"NASA scientists say they have lost contact with the robot rover Spirit on Mars and are unsure what caused the problem. Spirit project manager Pete Theisinger told a news briefing that there was a "very serious anomaly" in communications with the six-wheeled craft, which landed on Mars on January 3 on a planned three-month mission to explore the geologic history of the planet.
Theisinger said on Thursday scientists had been unable to communicate with Spirit for about 24 hours and had so far been unable to explain the source of the problem. "There is not one single fault that explains this," Theisinger said, adding that mission scientists had worked throughout the night on scenarios ranging from a major power failure to a software or memory corruption.
Mission managers said Spirit was not completely dead, and had sent out a communication beep and default signals. But they said several attempts since Wednesday afternoon to send commands to the rover and to receive data from it via the Mars Global Surveyor orbiter and the Mars Odyssey orbiter had failed. The grim news dampened the elated atmosphere at the Jet Propulsion Laboratory in California, where mission controllers have delighted up until now at the virtually flawless landing on Mars.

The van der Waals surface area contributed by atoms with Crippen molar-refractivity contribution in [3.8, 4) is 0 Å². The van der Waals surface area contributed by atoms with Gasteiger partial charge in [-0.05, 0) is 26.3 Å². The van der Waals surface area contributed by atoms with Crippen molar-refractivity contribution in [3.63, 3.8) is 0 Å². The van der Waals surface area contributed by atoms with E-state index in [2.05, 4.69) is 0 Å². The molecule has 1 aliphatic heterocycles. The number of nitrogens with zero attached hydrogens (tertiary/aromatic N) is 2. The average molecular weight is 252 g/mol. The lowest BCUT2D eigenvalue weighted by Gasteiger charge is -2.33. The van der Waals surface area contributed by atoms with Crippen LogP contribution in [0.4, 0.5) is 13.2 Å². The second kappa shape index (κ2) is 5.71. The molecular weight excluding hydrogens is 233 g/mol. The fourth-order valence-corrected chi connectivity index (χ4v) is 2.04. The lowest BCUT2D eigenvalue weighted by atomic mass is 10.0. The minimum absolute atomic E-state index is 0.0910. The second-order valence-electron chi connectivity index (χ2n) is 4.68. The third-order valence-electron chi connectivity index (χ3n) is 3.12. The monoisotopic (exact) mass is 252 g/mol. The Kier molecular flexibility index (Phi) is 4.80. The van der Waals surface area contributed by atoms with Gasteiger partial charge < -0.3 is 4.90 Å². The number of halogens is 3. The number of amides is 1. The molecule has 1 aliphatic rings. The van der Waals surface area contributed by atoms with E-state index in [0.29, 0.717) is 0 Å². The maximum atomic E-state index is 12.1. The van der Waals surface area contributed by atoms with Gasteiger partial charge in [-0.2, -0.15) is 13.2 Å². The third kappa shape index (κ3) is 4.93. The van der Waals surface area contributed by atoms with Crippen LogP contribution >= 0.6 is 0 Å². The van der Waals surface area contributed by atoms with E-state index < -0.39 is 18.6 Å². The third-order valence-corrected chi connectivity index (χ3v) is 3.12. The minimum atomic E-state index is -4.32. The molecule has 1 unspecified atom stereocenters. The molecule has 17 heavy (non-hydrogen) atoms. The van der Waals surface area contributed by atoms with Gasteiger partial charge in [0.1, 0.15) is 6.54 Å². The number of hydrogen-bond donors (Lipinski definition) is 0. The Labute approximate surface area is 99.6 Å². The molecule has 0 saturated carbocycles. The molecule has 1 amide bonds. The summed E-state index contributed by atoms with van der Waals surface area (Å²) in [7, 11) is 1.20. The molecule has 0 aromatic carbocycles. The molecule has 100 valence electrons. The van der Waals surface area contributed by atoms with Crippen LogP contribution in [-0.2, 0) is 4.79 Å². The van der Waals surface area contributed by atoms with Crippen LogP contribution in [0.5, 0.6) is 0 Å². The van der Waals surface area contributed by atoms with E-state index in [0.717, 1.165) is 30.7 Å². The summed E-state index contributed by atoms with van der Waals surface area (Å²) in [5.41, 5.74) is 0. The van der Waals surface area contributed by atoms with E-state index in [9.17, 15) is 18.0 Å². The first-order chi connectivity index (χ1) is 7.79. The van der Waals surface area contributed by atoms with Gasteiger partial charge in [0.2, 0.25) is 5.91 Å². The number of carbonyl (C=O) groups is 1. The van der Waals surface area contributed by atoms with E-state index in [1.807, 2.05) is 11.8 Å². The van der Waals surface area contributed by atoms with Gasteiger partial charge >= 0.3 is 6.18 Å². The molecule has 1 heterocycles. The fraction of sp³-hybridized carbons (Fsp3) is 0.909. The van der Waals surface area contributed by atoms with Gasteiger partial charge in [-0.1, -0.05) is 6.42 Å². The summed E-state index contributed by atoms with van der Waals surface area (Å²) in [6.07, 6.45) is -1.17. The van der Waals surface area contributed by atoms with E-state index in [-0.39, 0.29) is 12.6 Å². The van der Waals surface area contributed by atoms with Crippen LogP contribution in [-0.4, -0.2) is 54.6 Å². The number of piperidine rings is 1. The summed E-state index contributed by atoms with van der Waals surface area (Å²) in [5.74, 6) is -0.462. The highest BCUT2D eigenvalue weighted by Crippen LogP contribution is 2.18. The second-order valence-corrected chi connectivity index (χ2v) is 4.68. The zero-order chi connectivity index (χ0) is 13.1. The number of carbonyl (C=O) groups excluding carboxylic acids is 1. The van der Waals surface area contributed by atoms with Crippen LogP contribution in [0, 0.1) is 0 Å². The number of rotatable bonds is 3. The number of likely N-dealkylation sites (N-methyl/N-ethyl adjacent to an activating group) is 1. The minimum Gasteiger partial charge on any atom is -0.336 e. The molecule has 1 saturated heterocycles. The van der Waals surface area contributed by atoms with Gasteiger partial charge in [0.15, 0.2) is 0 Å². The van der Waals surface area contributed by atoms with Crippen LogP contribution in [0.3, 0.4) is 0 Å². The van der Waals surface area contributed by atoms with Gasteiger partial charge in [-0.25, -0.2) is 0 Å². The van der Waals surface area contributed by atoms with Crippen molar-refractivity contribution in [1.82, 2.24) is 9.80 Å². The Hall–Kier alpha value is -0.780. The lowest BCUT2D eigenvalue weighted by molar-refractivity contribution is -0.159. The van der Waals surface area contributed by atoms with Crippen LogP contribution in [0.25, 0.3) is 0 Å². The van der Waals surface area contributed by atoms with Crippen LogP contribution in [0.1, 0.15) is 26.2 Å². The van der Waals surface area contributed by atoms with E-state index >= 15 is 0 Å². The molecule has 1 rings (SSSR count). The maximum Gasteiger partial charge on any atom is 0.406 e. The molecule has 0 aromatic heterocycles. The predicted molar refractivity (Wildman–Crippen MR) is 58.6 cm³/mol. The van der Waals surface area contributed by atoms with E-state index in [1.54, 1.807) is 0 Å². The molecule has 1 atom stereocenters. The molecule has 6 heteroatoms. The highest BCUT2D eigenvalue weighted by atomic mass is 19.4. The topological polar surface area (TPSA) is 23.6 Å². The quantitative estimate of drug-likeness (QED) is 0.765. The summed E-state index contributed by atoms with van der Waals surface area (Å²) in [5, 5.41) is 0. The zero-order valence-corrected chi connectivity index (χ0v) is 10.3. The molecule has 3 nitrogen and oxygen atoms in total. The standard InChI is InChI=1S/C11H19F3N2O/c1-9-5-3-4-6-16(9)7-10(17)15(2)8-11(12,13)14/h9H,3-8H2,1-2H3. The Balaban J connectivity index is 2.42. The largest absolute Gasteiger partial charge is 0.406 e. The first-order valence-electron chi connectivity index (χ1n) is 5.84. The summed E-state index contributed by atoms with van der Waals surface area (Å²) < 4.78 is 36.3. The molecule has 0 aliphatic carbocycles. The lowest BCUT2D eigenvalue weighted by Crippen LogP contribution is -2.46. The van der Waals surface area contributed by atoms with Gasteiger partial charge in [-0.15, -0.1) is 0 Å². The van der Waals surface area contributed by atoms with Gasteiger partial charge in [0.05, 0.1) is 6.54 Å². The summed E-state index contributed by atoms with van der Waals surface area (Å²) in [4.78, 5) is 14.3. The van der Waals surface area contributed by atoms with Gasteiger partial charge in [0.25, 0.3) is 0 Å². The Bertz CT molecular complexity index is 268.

Spirit last week began its first tentative journeys sampling the surface soil of the Gusev Crater -- a barren, wind-swept basin that scientists believe may have been the site of an ancient lake bed once fed by a Martian river. The first hitch in the mission came on Wednesday when a thunderstorm in Canberra, Australia, prevented mission controllers from transmitting command sequences from the Canberra large dish antenna complex to Spirit on its 18th day on the red planet.
Project managers initially seemed unconcerned at the setback but are now examining whether the communications glitch may have contributed to the more serious problems with Spirit. Mission managers said on Thursday that the Spirit communications problems would have no effect on the scheduled arrival on Saturday on the opposite side of Mars of Spirit's twin exploration rover, Opportunity. The two robotic rovers are the most advanced missions to date in man's 40-year quest to discover the geologic history of Mars and whether it was ever sufficiently warm or wet enough to sustain a recognisable form of life."
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